Consider this: open the AutoCAD box, the actual commodity that changes hands when a customer buys our product from our dealer. Take out all the pieces, then go back through the product release notes, the documentation review routing slips, and the like, and make a list of the names of individuals whose work directly appears in that box--the originators of everything that eventually ends up in the hands of the customer. When I do this, I come up with about 15 names. It's no wonder we never seem able to deliver what we would like to on a schedule we can live with.
I do not mean to imply that only 15 people are responsible for AutoCAD, or to disparage in any way the efforts of the much larger number of individuals in quality assurance, development test, product management, marketing communication, or other aspects of product development: these are just as essential as writing software, producing documentation, and assembling the support materials that constitute a product release. But they don't wind up in the box! When the customer takes delivery of the product and unpacks the box, he doesn't see any of those other efforts. He assumes adequate resources have been expended to insure the product is reliable, not the least since he parted with such a large wad of cash to acquire it. He relies upon the integrity of the product's vendor to protect his investment through upward compatibility and cross-platform data interchange. He expects the vendor's financial strength, management resources, and commitment to future development will ensure the company can continue to meet his future needs. But at the moment, once the shrink wrap has been discarded and the floppies copied to the hard disc, all that the user sees, reads, and uses is what was in the box.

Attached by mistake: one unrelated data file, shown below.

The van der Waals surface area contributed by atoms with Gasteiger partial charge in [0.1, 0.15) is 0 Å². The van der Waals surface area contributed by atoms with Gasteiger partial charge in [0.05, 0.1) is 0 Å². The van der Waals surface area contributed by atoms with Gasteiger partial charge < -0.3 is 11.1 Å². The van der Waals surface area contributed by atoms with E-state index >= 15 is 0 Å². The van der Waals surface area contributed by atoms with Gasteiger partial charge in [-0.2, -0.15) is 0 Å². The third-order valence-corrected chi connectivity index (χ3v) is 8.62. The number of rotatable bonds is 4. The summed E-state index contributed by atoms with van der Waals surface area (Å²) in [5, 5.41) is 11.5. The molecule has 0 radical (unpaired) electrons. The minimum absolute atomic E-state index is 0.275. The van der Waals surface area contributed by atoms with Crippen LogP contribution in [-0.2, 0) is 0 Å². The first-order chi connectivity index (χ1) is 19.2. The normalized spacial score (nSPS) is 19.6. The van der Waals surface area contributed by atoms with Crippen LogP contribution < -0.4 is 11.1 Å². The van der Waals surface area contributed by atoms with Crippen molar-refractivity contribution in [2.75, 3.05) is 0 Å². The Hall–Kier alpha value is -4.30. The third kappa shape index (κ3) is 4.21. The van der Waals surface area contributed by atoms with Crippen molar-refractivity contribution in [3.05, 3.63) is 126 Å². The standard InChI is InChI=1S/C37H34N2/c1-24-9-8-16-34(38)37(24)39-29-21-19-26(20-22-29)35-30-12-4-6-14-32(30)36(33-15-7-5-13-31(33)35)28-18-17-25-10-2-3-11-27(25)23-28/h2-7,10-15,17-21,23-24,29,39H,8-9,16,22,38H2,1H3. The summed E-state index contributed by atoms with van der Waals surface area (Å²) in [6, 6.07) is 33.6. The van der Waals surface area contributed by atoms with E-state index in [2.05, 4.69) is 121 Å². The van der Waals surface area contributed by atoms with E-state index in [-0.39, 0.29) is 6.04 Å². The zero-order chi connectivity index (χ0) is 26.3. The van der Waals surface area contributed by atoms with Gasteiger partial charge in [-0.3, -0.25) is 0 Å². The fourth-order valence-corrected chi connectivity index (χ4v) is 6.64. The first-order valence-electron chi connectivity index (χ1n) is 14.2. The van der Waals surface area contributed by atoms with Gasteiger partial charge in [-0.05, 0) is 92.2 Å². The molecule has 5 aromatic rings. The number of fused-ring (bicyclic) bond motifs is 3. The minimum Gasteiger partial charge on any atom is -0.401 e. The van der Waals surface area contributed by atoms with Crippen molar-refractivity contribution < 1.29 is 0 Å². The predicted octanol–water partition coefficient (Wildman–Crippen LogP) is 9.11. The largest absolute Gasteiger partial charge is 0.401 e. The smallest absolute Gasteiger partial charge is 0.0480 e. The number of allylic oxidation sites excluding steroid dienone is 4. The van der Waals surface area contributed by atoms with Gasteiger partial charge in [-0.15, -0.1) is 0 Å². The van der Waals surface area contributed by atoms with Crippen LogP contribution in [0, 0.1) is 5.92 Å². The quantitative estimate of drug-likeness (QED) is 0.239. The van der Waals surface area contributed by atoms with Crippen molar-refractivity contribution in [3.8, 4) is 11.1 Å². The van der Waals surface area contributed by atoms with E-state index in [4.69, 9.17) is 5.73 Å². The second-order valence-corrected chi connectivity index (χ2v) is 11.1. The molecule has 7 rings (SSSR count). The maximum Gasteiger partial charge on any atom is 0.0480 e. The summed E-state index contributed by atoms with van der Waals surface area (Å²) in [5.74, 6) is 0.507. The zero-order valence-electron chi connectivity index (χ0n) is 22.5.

Written by about fifteen people.
Is this an appropriate development commitment to a product that is generating on the order of two hundred million dollars per year in sales, a product that commands an overwhelming share of a rapidly growing market?
Modern software has so much in the box because more people are working to put it there. Mythical man months and mystical management aphorisms aside, if you stack a development team of 15 people up against a Microsoft-sized project with a hundred or more people directly contributing components that the user will encounter in the product, the tiny team, however bright, however motivated, however hard-working, will always come up short. Especially if the team of 15 people is only allowed to work on the product for a few months per year, conforming to product release schedules proclaimed by accountants (as is the case for Release 12), not by sales, marketing, development, or (perish the thought) the needs of customers.
But doesn't increasing the number of developers, writers, and the like require corresponding increases in the number of supervisors, managers, testers, spec-writers, and everybody else involved with the product? Yes, of course it does. Doesn't that increase costs far beyond even the already large costs of a big development team? Naturally. That is the way the software industry works these days, and it is the investment required of all companies that wish to remain leaders.
But, can Autodesk afford it?
Out of two hundred million dollars a year?
Autodesk has inherited many things from its history, not least of which is the tradition of the ``hungry rat,'' a reputation as a lean, mean competitor that consistently did more with less through imagination and sustained hard work. This mode of operation was essential when there wasn't anything but imagination and hard work from which to forge a company. In the absence of market share, distribution channels, reputation, financial capital, or a community of users, you fall back on what remains. This way of doing business took us very far. Indeed, it took us all the way to the last quarter of fiscal 1991 with an unbroken streak of rising sales and earnings. But I fear it can no longer guarantee the future of AutoCAD in an increasingly sophisticated market. I believe it is burning out our best people and ensuring the eventual eclipse of our principal product.
Editor: John Walker